Hilton's death in 1986 ended his career as an honored British author, best known for the novels about Superintendent Simon Kenworthy, intelligence officer. Some 40 years after serving in World War II, Kenworthy is retired but asked to cooperate with the French police on a frustrating and delicate matter. The story unfolds in the ex-soldier's memory of adolescent Marie-Therese Laniel, an orphan refugee who had clung to his troop detachment, slogging across France and Holland in the wake of the fleeing German army. All efforts to get rid of Marie-Therese fail; indeed, she is nearly indispensable as she cooks, cleans and sews for the marching men. Finally, Kenworthy satisfies his sense of responsibility for the girl, placing her in a hospitable Belgian home. An old man now, he's reunited with Marie-Therese in Paris where she's charged with blackmail and murder. Beautifully written, the novel sweeps from past to present and to the stunning denouement, always holding one in thrall to the ""displaced person,'' who lives the only way she can. (March)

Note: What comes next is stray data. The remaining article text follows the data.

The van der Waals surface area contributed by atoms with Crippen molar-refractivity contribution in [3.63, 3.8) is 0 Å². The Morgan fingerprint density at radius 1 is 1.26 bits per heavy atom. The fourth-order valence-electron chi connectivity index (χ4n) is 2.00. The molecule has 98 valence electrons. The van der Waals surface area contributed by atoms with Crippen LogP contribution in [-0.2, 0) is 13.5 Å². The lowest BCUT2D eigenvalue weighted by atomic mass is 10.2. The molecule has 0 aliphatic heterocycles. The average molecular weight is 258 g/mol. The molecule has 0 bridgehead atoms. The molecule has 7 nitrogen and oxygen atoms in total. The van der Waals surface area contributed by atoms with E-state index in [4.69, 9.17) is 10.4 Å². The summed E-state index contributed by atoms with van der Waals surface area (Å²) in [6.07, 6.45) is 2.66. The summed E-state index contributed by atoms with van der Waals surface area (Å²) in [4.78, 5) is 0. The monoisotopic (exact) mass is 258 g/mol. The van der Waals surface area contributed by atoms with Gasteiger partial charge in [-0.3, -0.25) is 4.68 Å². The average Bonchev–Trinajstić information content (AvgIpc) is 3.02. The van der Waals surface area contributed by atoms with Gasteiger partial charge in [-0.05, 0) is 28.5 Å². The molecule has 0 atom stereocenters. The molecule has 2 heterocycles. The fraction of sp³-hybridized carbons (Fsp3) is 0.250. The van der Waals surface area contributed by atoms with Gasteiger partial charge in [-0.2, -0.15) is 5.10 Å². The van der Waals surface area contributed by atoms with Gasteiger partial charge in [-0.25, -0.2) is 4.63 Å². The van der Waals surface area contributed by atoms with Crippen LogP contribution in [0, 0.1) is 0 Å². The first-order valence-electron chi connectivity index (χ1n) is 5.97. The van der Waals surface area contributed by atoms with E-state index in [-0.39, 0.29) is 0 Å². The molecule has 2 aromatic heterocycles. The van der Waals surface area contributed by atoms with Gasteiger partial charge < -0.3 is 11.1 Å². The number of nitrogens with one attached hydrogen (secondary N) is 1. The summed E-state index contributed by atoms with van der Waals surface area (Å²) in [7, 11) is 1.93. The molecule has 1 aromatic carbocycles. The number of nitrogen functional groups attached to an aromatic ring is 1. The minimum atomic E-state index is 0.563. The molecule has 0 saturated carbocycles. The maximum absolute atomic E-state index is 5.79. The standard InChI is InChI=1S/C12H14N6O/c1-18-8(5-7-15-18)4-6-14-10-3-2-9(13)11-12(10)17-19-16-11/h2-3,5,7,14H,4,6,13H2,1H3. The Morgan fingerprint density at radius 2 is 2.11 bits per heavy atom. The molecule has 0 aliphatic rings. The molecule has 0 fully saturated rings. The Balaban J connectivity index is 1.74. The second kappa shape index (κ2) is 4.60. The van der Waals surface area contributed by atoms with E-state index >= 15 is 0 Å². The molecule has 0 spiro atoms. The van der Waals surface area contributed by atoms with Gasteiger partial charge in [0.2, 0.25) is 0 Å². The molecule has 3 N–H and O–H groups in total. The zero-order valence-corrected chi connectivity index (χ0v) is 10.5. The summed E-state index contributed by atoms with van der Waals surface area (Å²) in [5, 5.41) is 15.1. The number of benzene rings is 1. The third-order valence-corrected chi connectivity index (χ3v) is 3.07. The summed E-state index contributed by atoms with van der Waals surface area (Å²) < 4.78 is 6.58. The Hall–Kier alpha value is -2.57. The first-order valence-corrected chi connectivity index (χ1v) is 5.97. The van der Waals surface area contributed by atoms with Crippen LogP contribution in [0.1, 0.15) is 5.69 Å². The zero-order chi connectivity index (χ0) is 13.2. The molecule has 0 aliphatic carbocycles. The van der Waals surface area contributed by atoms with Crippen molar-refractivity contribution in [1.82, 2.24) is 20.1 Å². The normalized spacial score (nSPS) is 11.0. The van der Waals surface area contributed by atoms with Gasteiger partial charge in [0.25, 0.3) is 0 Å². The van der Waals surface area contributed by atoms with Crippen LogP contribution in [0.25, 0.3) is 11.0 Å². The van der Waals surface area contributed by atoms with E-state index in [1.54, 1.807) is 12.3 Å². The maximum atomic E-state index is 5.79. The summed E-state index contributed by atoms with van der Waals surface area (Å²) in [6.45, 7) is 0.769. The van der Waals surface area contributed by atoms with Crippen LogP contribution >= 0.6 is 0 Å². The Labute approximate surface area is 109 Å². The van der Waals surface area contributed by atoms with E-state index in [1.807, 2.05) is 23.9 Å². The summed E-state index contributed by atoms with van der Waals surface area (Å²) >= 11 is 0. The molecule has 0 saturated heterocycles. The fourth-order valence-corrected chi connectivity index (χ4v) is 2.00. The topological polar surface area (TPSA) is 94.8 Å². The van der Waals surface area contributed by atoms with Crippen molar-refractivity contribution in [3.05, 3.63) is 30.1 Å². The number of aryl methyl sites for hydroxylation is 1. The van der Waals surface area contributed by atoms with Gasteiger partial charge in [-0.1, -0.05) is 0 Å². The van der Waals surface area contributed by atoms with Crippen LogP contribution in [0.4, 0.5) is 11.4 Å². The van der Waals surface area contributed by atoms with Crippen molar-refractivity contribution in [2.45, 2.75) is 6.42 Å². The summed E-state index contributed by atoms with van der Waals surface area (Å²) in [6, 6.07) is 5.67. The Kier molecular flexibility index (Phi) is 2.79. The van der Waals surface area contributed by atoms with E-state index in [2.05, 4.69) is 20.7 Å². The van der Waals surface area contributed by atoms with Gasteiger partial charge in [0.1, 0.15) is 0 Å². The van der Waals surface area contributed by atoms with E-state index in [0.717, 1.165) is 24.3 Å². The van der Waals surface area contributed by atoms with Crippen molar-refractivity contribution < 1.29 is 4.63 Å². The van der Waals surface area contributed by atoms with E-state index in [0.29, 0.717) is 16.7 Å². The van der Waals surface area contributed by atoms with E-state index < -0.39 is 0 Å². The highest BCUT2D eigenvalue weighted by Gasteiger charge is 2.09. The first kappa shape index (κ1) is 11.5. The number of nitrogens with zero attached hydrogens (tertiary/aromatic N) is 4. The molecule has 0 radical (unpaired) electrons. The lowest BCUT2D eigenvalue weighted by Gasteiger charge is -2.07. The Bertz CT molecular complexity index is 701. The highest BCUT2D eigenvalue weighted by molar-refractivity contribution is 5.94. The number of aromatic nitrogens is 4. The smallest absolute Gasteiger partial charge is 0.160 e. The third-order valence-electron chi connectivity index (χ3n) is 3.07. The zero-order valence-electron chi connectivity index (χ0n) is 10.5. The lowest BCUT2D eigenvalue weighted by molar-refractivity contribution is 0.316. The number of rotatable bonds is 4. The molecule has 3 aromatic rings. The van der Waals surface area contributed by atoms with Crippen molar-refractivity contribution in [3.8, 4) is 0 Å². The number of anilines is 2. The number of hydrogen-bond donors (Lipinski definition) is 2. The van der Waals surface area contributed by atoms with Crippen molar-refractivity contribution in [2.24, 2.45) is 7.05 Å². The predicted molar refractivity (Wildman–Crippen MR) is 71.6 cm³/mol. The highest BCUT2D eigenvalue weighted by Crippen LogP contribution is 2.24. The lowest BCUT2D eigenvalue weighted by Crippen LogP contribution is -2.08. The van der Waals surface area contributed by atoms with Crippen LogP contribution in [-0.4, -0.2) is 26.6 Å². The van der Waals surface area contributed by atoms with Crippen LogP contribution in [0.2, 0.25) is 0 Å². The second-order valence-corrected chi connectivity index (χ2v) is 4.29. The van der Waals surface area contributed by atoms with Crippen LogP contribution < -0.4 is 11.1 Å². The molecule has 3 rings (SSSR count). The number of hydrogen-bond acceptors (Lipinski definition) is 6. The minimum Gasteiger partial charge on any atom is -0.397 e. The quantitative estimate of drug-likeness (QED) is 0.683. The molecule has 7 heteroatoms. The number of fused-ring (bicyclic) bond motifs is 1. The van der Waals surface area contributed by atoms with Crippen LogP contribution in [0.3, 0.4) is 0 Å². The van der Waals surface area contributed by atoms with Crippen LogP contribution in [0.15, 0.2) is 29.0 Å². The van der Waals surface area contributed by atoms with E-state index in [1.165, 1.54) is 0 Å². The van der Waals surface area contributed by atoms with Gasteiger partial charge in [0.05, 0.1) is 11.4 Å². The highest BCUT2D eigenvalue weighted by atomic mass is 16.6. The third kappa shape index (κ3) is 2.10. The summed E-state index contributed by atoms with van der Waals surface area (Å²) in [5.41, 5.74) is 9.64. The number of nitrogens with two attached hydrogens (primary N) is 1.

Reviewed on: 01/01/1987 Release date: 01/01/1987 Genre:
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